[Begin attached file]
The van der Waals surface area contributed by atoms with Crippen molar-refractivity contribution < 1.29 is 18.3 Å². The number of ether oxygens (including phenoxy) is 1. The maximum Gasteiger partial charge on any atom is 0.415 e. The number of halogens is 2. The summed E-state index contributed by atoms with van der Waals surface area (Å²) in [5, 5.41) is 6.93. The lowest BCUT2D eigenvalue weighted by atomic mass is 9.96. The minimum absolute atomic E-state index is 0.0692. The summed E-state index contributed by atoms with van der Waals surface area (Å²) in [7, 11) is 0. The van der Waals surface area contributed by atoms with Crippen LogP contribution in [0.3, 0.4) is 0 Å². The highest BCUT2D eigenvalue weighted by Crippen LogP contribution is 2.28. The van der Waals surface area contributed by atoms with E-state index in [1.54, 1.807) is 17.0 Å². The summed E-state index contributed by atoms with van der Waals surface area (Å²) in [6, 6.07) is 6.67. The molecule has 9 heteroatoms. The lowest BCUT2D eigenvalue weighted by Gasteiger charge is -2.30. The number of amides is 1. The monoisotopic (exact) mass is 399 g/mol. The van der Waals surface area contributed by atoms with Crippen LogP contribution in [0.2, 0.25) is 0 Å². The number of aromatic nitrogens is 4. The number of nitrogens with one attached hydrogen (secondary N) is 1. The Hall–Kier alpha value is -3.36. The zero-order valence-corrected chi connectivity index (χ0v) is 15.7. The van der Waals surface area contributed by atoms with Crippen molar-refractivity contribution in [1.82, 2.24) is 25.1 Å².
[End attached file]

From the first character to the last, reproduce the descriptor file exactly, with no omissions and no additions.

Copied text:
The van der Waals surface area contributed by atoms with Crippen molar-refractivity contribution < 1.29 is 18.3 Å². The number of ether oxygens (including phenoxy) is 1. The maximum Gasteiger partial charge on any atom is 0.415 e. The number of halogens is 2. The summed E-state index contributed by atoms with van der Waals surface area (Å²) in [5, 5.41) is 6.93. The lowest BCUT2D eigenvalue weighted by atomic mass is 9.96. The minimum absolute atomic E-state index is 0.0692. The summed E-state index contributed by atoms with van der Waals surface area (Å²) in [7, 11) is 0. The van der Waals surface area contributed by atoms with Crippen LogP contribution in [0.3, 0.4) is 0 Å². The highest BCUT2D eigenvalue weighted by Crippen LogP contribution is 2.28. The van der Waals surface area contributed by atoms with E-state index in [1.54, 1.807) is 17.0 Å². The summed E-state index contributed by atoms with van der Waals surface area (Å²) in [6, 6.07) is 6.67. The molecule has 9 heteroatoms. The lowest BCUT2D eigenvalue weighted by Gasteiger charge is -2.30. The number of amides is 1. The monoisotopic (exact) mass is 399 g/mol. The van der Waals surface area contributed by atoms with Crippen LogP contribution in [0.2, 0.25) is 0 Å². The number of aromatic nitrogens is 4. The number of nitrogens with one attached hydrogen (secondary N) is 1. The Hall–Kier alpha value is -3.36. The zero-order valence-corrected chi connectivity index (χ0v) is 15.7. The van der Waals surface area contributed by atoms with Crippen molar-refractivity contribution in [1.82, 2.24) is 25.1 Å².